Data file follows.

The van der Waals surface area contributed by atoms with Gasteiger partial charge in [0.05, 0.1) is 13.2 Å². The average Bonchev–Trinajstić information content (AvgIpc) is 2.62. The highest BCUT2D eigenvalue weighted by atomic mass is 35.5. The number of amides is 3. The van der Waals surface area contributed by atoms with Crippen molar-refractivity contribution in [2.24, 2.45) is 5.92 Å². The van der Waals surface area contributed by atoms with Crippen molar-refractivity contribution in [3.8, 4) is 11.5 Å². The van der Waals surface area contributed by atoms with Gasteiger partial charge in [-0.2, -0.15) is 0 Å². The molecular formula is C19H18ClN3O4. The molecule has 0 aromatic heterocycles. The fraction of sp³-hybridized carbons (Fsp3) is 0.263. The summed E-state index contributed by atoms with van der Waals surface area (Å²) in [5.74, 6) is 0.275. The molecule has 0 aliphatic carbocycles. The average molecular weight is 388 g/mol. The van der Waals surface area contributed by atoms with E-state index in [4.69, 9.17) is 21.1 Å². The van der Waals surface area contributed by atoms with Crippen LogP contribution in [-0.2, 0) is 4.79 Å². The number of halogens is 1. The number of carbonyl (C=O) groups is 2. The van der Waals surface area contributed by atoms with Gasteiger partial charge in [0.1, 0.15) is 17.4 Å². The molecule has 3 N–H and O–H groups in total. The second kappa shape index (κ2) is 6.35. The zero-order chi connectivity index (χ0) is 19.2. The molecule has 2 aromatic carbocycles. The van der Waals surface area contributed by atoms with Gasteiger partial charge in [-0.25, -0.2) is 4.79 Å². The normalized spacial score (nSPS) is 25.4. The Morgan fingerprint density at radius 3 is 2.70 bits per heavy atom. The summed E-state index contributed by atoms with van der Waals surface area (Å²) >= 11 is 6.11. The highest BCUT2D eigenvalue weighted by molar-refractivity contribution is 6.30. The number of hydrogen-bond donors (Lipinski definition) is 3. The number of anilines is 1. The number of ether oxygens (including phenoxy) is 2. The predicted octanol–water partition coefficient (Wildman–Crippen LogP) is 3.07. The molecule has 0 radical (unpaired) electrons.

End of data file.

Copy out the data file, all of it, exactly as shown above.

The van der Waals surface area contributed by atoms with Gasteiger partial charge in [0.05, 0.1) is 13.2 Å². The average Bonchev–Trinajstić information content (AvgIpc) is 2.62. The highest BCUT2D eigenvalue weighted by atomic mass is 35.5. The number of amides is 3. The van der Waals surface area contributed by atoms with Crippen molar-refractivity contribution in [2.24, 2.45) is 5.92 Å². The van der Waals surface area contributed by atoms with Crippen molar-refractivity contribution in [3.8, 4) is 11.5 Å². The van der Waals surface area contributed by atoms with Gasteiger partial charge in [-0.2, -0.15) is 0 Å². The molecular formula is C19H18ClN3O4. The molecule has 0 aromatic heterocycles. The fraction of sp³-hybridized carbons (Fsp3) is 0.263. The summed E-state index contributed by atoms with van der Waals surface area (Å²) in [5.74, 6) is 0.275. The molecule has 0 aliphatic carbocycles. The average molecular weight is 388 g/mol. The van der Waals surface area contributed by atoms with E-state index in [4.69, 9.17) is 21.1 Å². The van der Waals surface area contributed by atoms with Crippen LogP contribution in [-0.2, 0) is 4.79 Å². The number of halogens is 1. The number of carbonyl (C=O) groups is 2. The van der Waals surface area contributed by atoms with Gasteiger partial charge in [0.1, 0.15) is 17.4 Å². The molecule has 3 N–H and O–H groups in total. The second kappa shape index (κ2) is 6.35. The zero-order chi connectivity index (χ0) is 19.2. The molecule has 2 aromatic carbocycles. The van der Waals surface area contributed by atoms with Gasteiger partial charge in [-0.25, -0.2) is 4.79 Å². The normalized spacial score (nSPS) is 25.4. The Morgan fingerprint density at radius 3 is 2.70 bits per heavy atom. The summed E-state index contributed by atoms with van der Waals surface area (Å²) >= 11 is 6.11. The highest BCUT2D eigenvalue weighted by molar-refractivity contribution is 6.30. The number of hydrogen-bond donors (Lipinski definition) is 3. The number of anilines is 1. The number of ether oxygens (including phenoxy) is 2. The predicted octanol–water partition coefficient (Wildman–Crippen LogP) is 3.07. The molecule has 0 radical (unpaired) electrons.